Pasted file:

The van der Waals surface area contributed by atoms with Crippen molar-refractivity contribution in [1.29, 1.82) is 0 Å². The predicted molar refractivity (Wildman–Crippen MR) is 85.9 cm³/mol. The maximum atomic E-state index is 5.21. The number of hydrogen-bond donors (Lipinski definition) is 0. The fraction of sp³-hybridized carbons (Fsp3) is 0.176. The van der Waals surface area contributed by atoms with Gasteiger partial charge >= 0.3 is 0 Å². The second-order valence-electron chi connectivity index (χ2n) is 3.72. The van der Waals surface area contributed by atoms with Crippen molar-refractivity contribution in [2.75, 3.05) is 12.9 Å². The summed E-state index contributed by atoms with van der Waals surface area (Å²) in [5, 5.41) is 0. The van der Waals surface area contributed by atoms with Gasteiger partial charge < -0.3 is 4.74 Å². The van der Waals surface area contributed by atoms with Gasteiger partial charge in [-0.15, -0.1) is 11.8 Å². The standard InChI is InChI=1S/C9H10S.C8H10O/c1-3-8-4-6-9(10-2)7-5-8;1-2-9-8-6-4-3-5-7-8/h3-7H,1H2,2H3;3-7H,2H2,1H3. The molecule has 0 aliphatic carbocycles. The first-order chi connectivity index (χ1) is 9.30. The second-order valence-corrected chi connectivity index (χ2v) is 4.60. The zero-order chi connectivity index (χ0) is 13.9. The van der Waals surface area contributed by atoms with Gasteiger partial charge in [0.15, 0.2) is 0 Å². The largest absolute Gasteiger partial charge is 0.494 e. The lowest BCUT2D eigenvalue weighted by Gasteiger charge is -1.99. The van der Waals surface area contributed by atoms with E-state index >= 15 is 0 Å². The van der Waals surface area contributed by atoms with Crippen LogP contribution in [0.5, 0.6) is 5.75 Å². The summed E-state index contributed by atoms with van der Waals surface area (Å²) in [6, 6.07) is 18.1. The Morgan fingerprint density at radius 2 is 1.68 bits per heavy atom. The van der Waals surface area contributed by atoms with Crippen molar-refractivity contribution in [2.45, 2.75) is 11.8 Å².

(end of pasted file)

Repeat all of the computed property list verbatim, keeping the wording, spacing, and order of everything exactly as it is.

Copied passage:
The van der Waals surface area contributed by atoms with Crippen molar-refractivity contribution in [1.29, 1.82) is 0 Å². The predicted molar refractivity (Wildman–Crippen MR) is 85.9 cm³/mol. The maximum atomic E-state index is 5.21. The number of hydrogen-bond donors (Lipinski definition) is 0. The fraction of sp³-hybridized carbons (Fsp3) is 0.176. The van der Waals surface area contributed by atoms with Gasteiger partial charge >= 0.3 is 0 Å². The second-order valence-electron chi connectivity index (χ2n) is 3.72. The van der Waals surface area contributed by atoms with Crippen molar-refractivity contribution in [2.75, 3.05) is 12.9 Å². The summed E-state index contributed by atoms with van der Waals surface area (Å²) in [5, 5.41) is 0. The van der Waals surface area contributed by atoms with Gasteiger partial charge < -0.3 is 4.74 Å². The van der Waals surface area contributed by atoms with Gasteiger partial charge in [-0.15, -0.1) is 11.8 Å². The standard InChI is InChI=1S/C9H10S.C8H10O/c1-3-8-4-6-9(10-2)7-5-8;1-2-9-8-6-4-3-5-7-8/h3-7H,1H2,2H3;3-7H,2H2,1H3. The molecule has 0 aliphatic carbocycles. The first-order chi connectivity index (χ1) is 9.30. The second-order valence-corrected chi connectivity index (χ2v) is 4.60. The zero-order chi connectivity index (χ0) is 13.9. The van der Waals surface area contributed by atoms with Gasteiger partial charge in [0.15, 0.2) is 0 Å². The largest absolute Gasteiger partial charge is 0.494 e. The lowest BCUT2D eigenvalue weighted by Gasteiger charge is -1.99. The van der Waals surface area contributed by atoms with E-state index >= 15 is 0 Å². The van der Waals surface area contributed by atoms with Crippen LogP contribution in [0.5, 0.6) is 5.75 Å². The summed E-state index contributed by atoms with van der Waals surface area (Å²) in [6, 6.07) is 18.1. The Morgan fingerprint density at radius 2 is 1.68 bits per heavy atom. The van der Waals surface area contributed by atoms with Crippen molar-refractivity contribution in [2.45, 2.75) is 11.8 Å².